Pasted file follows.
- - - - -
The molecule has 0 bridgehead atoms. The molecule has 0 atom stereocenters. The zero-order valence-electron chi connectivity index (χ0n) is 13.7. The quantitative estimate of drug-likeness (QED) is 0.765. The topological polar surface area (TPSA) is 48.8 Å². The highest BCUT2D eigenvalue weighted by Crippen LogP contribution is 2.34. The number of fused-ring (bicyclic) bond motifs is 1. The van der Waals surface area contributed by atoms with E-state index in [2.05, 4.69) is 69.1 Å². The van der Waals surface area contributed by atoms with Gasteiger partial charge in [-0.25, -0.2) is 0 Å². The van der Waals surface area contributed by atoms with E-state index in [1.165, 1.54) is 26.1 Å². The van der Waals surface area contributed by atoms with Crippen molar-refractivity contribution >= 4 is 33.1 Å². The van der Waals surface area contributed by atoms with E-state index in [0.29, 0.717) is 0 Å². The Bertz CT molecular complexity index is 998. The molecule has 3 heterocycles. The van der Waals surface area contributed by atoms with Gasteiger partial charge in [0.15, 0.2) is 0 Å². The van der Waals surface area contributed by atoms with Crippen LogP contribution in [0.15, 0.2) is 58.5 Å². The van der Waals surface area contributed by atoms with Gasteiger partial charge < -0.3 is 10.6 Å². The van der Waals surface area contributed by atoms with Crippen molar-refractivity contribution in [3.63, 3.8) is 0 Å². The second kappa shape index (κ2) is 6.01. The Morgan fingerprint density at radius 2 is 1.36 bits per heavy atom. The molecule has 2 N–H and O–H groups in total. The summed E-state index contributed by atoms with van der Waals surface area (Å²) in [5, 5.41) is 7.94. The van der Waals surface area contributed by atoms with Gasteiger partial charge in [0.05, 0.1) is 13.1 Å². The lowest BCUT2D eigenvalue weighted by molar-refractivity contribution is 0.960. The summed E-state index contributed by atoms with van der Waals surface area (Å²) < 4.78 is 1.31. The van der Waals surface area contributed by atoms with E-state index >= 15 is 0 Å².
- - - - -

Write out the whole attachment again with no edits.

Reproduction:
The molecule has 0 bridgehead atoms. The molecule has 0 atom stereocenters. The zero-order valence-electron chi connectivity index (χ0n) is 13.7. The quantitative estimate of drug-likeness (QED) is 0.765. The topological polar surface area (TPSA) is 48.8 Å². The highest BCUT2D eigenvalue weighted by Crippen LogP contribution is 2.34. The number of fused-ring (bicyclic) bond motifs is 1. The van der Waals surface area contributed by atoms with E-state index in [2.05, 4.69) is 69.1 Å². The van der Waals surface area contributed by atoms with Gasteiger partial charge in [-0.25, -0.2) is 0 Å². The van der Waals surface area contributed by atoms with E-state index in [1.165, 1.54) is 26.1 Å². The van der Waals surface area contributed by atoms with Crippen molar-refractivity contribution >= 4 is 33.1 Å². The van der Waals surface area contributed by atoms with E-state index in [0.29, 0.717) is 0 Å². The Bertz CT molecular complexity index is 998. The molecule has 3 heterocycles. The van der Waals surface area contributed by atoms with Gasteiger partial charge in [0.15, 0.2) is 0 Å². The van der Waals surface area contributed by atoms with Crippen LogP contribution in [0.15, 0.2) is 58.5 Å². The van der Waals surface area contributed by atoms with Gasteiger partial charge < -0.3 is 10.6 Å². The van der Waals surface area contributed by atoms with Crippen molar-refractivity contribution in [3.63, 3.8) is 0 Å². The second kappa shape index (κ2) is 6.01. The Morgan fingerprint density at radius 2 is 1.36 bits per heavy atom. The molecule has 2 N–H and O–H groups in total. The summed E-state index contributed by atoms with van der Waals surface area (Å²) in [5, 5.41) is 7.94. The van der Waals surface area contributed by atoms with Gasteiger partial charge in [0.05, 0.1) is 13.1 Å². The lowest BCUT2D eigenvalue weighted by molar-refractivity contribution is 0.960. The summed E-state index contributed by atoms with van der Waals surface area (Å²) < 4.78 is 1.31. The van der Waals surface area contributed by atoms with E-state index >= 15 is 0 Å².